Fifty days after the Faith Baptist game, Taylor was put in a familiar position. Basketball was taken away again. Taylor attacked the basket and when he elevated he was met with a Cornell College defender looking to draw a charge. He put his hand down to brace his fall and when he hit the deck immediately knew his wrist was broken.

“Him being injured before, and his faith, helped him keep level head throughout this injury,” Arsenault said. “He managed to keep his emotions in check and not show anything to the team and still encourage them.”

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AP

Taylor returned from injury and has scored 180 points in a total of 61 minutes this season. The point total is impressive, but part of the reason for the high-scoring start, is the same reason why people are critical of Grinnell’s style, and Taylor’s records.

It was a gimmick offense when it was first put into place at Grinnell more than 20 years ago, and it’s continued to be a spectacle since. The program gains criticism for feeding one player the ball repeatedly, in an effort to post an outrageous individual scoring number, usually against a team overmatched by the Pioneers’ press and depth.

And then there’s the question of why. Why does Grinnell schedule a team they have no business playing then do everything they can to run up the score and put up huge scoring numbers? Is it for attention? Is it for publicity? Does that attention and publicity have anything to do with the book that head coach David Arsenault is selling about “The System”?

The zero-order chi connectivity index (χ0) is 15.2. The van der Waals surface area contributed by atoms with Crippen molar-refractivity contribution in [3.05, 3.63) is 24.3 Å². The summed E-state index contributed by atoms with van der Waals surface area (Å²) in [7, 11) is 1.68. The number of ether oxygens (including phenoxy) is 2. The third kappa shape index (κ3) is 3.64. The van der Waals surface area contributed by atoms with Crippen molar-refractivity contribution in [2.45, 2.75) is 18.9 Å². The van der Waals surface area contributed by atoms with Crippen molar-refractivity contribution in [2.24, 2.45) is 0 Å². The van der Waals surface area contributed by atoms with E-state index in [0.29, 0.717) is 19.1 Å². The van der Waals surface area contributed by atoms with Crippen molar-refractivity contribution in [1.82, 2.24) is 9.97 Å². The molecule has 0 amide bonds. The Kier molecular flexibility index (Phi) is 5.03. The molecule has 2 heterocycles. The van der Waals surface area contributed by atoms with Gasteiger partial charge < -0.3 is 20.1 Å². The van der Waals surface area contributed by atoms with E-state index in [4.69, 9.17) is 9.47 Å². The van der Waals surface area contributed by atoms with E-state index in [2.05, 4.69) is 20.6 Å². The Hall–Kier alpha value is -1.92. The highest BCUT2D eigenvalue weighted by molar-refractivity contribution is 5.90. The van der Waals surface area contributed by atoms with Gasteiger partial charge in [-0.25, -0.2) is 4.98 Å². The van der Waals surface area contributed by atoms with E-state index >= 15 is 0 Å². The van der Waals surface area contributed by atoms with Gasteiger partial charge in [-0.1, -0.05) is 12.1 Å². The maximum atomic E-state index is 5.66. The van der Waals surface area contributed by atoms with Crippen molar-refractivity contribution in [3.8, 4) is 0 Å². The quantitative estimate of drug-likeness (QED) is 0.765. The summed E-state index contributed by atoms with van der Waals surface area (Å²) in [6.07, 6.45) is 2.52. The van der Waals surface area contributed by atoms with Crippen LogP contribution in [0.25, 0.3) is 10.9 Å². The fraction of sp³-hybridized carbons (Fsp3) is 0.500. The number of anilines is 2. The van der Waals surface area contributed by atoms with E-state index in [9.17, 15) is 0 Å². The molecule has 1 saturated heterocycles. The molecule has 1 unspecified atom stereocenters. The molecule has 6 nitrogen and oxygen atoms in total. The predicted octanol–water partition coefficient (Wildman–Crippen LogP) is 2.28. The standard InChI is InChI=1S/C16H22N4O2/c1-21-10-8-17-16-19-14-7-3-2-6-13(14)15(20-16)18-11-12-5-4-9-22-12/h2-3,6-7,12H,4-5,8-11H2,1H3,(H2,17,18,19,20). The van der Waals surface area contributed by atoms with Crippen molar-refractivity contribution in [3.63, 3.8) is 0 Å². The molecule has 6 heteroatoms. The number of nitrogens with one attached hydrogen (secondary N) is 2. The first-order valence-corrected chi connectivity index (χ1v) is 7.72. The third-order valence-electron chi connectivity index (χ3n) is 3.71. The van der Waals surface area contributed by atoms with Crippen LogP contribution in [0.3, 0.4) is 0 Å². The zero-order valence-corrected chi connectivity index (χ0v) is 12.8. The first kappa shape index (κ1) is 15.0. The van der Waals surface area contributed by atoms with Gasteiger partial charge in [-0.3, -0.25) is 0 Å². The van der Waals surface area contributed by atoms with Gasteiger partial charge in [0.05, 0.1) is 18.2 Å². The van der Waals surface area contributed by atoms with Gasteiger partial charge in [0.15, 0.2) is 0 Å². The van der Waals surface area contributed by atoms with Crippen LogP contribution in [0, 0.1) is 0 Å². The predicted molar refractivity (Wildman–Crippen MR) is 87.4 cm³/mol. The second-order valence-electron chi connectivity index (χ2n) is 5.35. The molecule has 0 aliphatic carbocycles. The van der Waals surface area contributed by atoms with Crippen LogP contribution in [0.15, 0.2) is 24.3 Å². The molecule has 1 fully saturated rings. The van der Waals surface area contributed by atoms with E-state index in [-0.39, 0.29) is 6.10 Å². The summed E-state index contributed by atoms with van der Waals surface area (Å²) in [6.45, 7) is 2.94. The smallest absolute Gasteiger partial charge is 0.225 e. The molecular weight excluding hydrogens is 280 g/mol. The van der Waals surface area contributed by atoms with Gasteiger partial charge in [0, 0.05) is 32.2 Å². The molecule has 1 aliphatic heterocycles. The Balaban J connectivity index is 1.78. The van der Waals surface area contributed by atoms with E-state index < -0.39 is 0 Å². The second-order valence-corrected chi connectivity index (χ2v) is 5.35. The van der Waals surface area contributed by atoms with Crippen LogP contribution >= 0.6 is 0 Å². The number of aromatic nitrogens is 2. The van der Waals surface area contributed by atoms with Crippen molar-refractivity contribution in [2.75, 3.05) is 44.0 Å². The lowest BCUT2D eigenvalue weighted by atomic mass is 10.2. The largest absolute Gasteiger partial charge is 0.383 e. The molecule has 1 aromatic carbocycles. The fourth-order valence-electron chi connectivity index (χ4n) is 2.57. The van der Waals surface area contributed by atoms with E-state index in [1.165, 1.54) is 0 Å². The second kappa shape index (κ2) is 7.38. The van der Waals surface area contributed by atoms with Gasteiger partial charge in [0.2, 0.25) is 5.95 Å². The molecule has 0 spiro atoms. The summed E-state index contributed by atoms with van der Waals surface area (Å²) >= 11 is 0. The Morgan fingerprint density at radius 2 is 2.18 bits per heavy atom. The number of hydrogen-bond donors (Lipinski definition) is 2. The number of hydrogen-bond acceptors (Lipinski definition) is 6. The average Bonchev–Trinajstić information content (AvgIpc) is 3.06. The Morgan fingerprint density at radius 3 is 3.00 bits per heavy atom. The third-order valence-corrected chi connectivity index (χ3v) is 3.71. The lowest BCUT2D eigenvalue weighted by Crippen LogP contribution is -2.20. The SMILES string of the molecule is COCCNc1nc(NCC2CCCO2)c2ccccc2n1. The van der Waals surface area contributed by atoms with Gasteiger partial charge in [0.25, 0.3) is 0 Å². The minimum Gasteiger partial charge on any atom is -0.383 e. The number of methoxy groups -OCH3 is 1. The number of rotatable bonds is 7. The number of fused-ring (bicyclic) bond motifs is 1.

There are a lot of people that hate that system and that hate the way Grinnell plays. And that’s fine. They bring it on themselves. And while you can hate “The System” and you can hate the program’s attempts to draw national acclaim through a “competition” that’s more on par with the Harlem Globetrotters than with Division I basketball, but should you hate Jack Taylor?

Yes, he takes the majority of the shots. Yes, he’ll likely take the scoring title this season (and probably again next season). But no, he won’t solely take the credit. That he’ll gladly dish off.

“Being a part of a team that supports you and is just so unselfish … it’s such an awesome experience to be part of a team like that,” Taylor said. “A team that isn’t out for themselves, but is committed to doing something great even if it only reflects on one player.”

A year ago tonight, the coaching staff walked into the locker room at halftime and told the team that Taylor had 58 points. The place erupted, with a decision made to keep giving Taylor the rock.

“I look over and one of our other point guards is diagraming how he was going to get Jack the ball on a backdoor cut if the defense keeps over playing,” Arsenault recalls.

Taylor isn’t caught up in the hysteria or criticism surrounding his scoring average or records. It’s mainly due to his faith, but also because Taylor, 23, is older than the typical college junior.

He doesn’t want to reminisce on his past performances, maybe he will once his playing career has concluded. He even had to be reminded that Wednesday night’s game against Wartburg College falls on the one-year anniversary of his milestone.

“Oh is that the 20th?” Taylor asks.

He may not look back to 138-point night, but is he eyeing 139?

“I’m not,” Taylor said. “I just want to win basketball games. If I get hot I’m going to keep shooting. And in ‘The System’ anything can happen.

“I’m the kind of the guy, where you think things happen not by chance. If I wouldn’t have torn my ACL, maybe I get a scholarship and average eight points per game as a senior point guard on a D1 team. I sure wouldn’t have ended up at Grinnell.”

Swanigan staying for sophomore season